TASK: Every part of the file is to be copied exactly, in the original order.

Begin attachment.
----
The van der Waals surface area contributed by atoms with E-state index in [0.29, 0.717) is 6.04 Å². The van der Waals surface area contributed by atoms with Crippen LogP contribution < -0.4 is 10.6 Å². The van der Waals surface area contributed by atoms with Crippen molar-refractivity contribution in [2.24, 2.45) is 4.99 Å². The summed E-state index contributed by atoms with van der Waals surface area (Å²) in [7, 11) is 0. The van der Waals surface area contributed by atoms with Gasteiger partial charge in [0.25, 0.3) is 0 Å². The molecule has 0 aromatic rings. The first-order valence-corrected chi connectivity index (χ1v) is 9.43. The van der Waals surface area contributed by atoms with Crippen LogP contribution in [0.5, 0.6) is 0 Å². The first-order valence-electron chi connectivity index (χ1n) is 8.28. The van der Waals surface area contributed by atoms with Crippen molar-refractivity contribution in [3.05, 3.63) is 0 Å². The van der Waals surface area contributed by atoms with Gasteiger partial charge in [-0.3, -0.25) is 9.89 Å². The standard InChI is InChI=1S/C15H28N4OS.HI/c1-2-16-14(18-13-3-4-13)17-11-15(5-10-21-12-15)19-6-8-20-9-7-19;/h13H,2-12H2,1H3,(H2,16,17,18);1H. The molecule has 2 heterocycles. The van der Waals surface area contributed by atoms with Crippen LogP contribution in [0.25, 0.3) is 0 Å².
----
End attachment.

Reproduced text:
The van der Waals surface area contributed by atoms with E-state index in [0.29, 0.717) is 6.04 Å². The van der Waals surface area contributed by atoms with Crippen LogP contribution < -0.4 is 10.6 Å². The van der Waals surface area contributed by atoms with Crippen molar-refractivity contribution in [2.24, 2.45) is 4.99 Å². The summed E-state index contributed by atoms with van der Waals surface area (Å²) in [7, 11) is 0. The van der Waals surface area contributed by atoms with Gasteiger partial charge in [0.25, 0.3) is 0 Å². The molecule has 0 aromatic rings. The first-order valence-corrected chi connectivity index (χ1v) is 9.43. The van der Waals surface area contributed by atoms with Crippen LogP contribution in [0.5, 0.6) is 0 Å². The first-order valence-electron chi connectivity index (χ1n) is 8.28. The van der Waals surface area contributed by atoms with Crippen molar-refractivity contribution in [3.05, 3.63) is 0 Å². The van der Waals surface area contributed by atoms with Gasteiger partial charge in [-0.3, -0.25) is 9.89 Å². The standard InChI is InChI=1S/C15H28N4OS.HI/c1-2-16-14(18-13-3-4-13)17-11-15(5-10-21-12-15)19-6-8-20-9-7-19;/h13H,2-12H2,1H3,(H2,16,17,18);1H. The molecule has 2 heterocycles. The van der Waals surface area contributed by atoms with Crippen LogP contribution in [0.25, 0.3) is 0 Å².